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A microbiological culture, or microbial culture, is a method of
multiplying microbial organisms by letting them reproduce in
predetermined culture media under controlled laboratory conditions.
Microbial cultures are used to determine the type of organism, its
abundance in the sample being tested, or both. It is one of the
primary diagnostic methods of microbiology and used as a tool to
determine the cause of infectious disease by letting the agent multiply in a
Microbial cultures are foundational and basic diagnostic methods used
extensively as a research tool in molecular biology. It is often essential to
isolate a pure culture of microorganisms. A pure (or axenic) culture is a
population of cells or multicellular organisms growing in the absence of
other species or types. A pure culture may originate from a single cell or
single organism, in which case the cells are genetic clones of one another.
Introduce bacteria into a growth medium using “aseptic technique” to
prevent contamination. Tools: Bunsen burner, loop. Needle, etc.
In working with microorganisms, we must have a method of transferring
growing organisms from a pure culture to a sterile medium without introducing
any unwanted outside contaminants.
This method of preventing unwanted microorganisms from gaining access is
termed aseptic technique.
For the most part, bacterial physiology only can be studied in pure cultures.
The best way to obtain a pure culture is to start with a single bacterial cell.
This cell then divides quickly, and may produce millions of cells within 24 hours.
A single unwanted contaminant cell can do the same thing in an otherwise pure
culture, making the culture useless.
The most commonly used device for moving bacteria is the inoculating loop.
This is simply a piece of nichrome (an alloy of nickel and chromium) or platinum
wire with a loop at one end and a handle at the other.
A similar instrument is the inoculating needle, essentially the same as the loop, but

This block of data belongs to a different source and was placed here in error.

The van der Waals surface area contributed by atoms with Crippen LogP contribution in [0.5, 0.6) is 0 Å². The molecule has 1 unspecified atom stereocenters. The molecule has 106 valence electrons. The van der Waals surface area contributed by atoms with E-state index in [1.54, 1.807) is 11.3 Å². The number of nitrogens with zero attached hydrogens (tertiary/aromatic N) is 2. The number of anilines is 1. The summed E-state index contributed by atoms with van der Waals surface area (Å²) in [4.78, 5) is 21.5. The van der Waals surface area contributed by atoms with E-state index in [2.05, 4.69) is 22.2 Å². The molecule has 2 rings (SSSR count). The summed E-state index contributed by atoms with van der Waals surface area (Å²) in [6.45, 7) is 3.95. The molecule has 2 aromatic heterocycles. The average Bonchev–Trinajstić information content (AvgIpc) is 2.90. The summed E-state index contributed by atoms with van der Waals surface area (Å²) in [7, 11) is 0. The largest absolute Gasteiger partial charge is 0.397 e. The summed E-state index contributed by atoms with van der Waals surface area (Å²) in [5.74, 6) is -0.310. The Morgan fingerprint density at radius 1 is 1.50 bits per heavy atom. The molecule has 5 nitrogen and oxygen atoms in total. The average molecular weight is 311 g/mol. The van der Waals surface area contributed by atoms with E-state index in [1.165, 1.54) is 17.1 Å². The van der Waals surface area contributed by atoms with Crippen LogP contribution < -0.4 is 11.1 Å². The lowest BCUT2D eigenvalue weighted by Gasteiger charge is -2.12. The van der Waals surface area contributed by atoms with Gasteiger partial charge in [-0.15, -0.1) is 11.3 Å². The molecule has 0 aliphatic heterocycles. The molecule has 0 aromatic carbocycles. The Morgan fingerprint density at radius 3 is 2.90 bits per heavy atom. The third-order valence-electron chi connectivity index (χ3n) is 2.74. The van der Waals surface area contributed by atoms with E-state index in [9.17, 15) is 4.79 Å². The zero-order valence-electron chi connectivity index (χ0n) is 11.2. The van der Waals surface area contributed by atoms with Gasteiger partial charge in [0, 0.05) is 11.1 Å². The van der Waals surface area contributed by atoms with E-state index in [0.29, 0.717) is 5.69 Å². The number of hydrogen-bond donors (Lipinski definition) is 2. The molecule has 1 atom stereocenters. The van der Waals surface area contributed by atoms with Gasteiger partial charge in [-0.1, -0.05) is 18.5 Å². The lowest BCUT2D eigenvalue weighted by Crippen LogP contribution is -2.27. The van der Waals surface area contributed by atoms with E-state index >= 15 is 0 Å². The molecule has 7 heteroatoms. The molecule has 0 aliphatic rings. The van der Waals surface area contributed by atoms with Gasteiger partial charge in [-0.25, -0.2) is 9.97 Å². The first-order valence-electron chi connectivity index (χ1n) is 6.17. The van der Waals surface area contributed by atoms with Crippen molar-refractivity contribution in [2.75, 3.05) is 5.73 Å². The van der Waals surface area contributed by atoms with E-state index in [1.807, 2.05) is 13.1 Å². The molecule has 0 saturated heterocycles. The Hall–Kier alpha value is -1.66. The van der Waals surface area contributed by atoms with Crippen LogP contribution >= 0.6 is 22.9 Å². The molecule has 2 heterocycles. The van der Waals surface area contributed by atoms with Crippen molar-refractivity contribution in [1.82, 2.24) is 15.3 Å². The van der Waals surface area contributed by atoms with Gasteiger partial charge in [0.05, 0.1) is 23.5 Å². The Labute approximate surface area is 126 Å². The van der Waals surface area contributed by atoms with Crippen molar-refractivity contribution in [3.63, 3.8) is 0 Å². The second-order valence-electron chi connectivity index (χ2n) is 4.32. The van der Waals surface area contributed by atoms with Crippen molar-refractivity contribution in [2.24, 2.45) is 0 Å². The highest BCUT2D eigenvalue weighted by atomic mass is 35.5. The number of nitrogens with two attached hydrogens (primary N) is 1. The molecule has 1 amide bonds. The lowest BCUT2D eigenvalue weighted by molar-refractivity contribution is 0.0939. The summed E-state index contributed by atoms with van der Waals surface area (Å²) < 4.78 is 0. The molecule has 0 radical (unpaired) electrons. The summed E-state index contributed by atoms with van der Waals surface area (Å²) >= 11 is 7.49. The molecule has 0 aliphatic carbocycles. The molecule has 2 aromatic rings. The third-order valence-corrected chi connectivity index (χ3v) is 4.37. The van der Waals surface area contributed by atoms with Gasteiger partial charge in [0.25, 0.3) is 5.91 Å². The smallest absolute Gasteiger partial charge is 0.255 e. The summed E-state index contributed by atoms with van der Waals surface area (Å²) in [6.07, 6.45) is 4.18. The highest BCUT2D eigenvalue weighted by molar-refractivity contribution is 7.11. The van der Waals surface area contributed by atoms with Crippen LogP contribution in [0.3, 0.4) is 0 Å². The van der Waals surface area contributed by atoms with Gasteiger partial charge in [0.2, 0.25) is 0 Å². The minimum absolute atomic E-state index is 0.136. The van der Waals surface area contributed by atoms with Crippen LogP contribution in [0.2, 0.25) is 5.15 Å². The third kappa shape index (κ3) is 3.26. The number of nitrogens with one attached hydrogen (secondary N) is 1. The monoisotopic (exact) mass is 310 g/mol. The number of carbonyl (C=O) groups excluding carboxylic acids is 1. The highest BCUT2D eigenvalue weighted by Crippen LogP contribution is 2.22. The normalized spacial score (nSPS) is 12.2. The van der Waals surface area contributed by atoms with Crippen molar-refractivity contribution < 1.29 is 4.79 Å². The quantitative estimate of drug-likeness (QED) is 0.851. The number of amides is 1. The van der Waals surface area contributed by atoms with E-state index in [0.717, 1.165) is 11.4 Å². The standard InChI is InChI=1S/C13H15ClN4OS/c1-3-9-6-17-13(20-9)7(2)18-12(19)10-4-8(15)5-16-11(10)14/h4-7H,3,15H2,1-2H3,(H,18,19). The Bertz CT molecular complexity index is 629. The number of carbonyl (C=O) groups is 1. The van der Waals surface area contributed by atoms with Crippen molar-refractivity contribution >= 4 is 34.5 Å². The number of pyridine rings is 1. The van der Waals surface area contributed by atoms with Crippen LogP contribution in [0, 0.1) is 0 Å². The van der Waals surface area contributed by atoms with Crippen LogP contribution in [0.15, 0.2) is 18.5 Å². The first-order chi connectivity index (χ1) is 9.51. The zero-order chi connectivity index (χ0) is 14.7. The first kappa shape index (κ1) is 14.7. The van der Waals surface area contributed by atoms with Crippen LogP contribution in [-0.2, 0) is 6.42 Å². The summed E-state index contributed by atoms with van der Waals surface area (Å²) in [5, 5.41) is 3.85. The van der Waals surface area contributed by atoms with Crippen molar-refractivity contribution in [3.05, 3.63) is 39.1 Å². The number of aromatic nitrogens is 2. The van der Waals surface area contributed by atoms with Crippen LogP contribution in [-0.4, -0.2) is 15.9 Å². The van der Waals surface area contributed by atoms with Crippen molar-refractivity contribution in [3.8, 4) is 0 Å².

with just a straight wire.
Sterilize both instruments by holding the wire portions in a flame until they glow
red. The instruments should be allowed to cool in the air for 10-20 seconds before
using them to avoid killing the inoculum.
In this way all contaminants on the wire are incinerated.
Do not blow on the instruments to cool them
Do not touch the instruments to agar to cool them
Do not lay the loop down once it is sterilized or it may again become
1. Flame the loop.
2. Without setting the loop down, open the first culture
tube and flame the mouth. Do not set the cap on the
bench. The cap should be held in the same hand as the
3. Insert the loop into the culture medium, then withdraw it.
4. Flame the mouth of the first culture tube again, and
replace the cap.
Attempts to identify bacteria in a clinical sample cannot be done unless
isolated colonies are used.
To obtain well-isolated colonies, it is essential to disperse the inoculum
(sample) on the surface of an enriched agar plate so that individual bacteria
are well separated from each other.
Contaminants = other microorganisms present in the sample
Isolated colois= a population of millions of cells that are identical and are
descendent from a single founder cell
Stock Culture = a culture that already contains cells.
It is used a source of cells from which to inoculate new cultures.
culture medium: rich/selective
source of energy
sources of carbon, nitrogen, ...
sterilization of medium and equipment
Indications for culture -
Isolate bacteria in pure cultures.
Demonstrate their properties.
Obtain sufficient growth for preparation of
antigens & for other tests.
Typing bacterial isolates.
Estimate viable counts.
Maintain stock cultures.
1. With the loop, spread the inoculum back and forth across the
upper 1/4 of the plate, keeping the lines of inoculation very close
together (area 1 in figure).
2. Isolated colonies are not expected in this area. Do not use strong
pressure, which will break the surface of the agar. Use the end of
the loop, not its side when streaking. Dispose of the loop in the
biohazard bucket on the bench.
3. Turn plate approximately 900. Streak the plate as indicated in the
figure (area 2) across about 1/4 of the plate. Dispose of the loop.
4. Repeat step 2 one or two times more.
5. In area 3 and/or 4 single colonies should appear.
6. Label plates on the bottom and incubate inverted at 370C
•1 ml of appropriately
diluted inoculum is added
to 15 ml of molten agar and
poured on petridish.
•Colonies appear through
out the depth of medium.
•Used to estimate viable
method for quantitative
•Prepare LAF bench with required material.
•Dilute the sample and shake gently to suspend organisms.
•Insert the loop into the test tube and remove loop full of
broth with bacterial culture using aseptic techniques.
•Put the loop full of culture on the sterile agar plate.
•Spread the culture with L- shaped glass on the surface of
agar by rotating the Petri-Plate and L-shaped glass both.
•Keep the lid over the plate as much as possible.
•Incubate to develop the culture.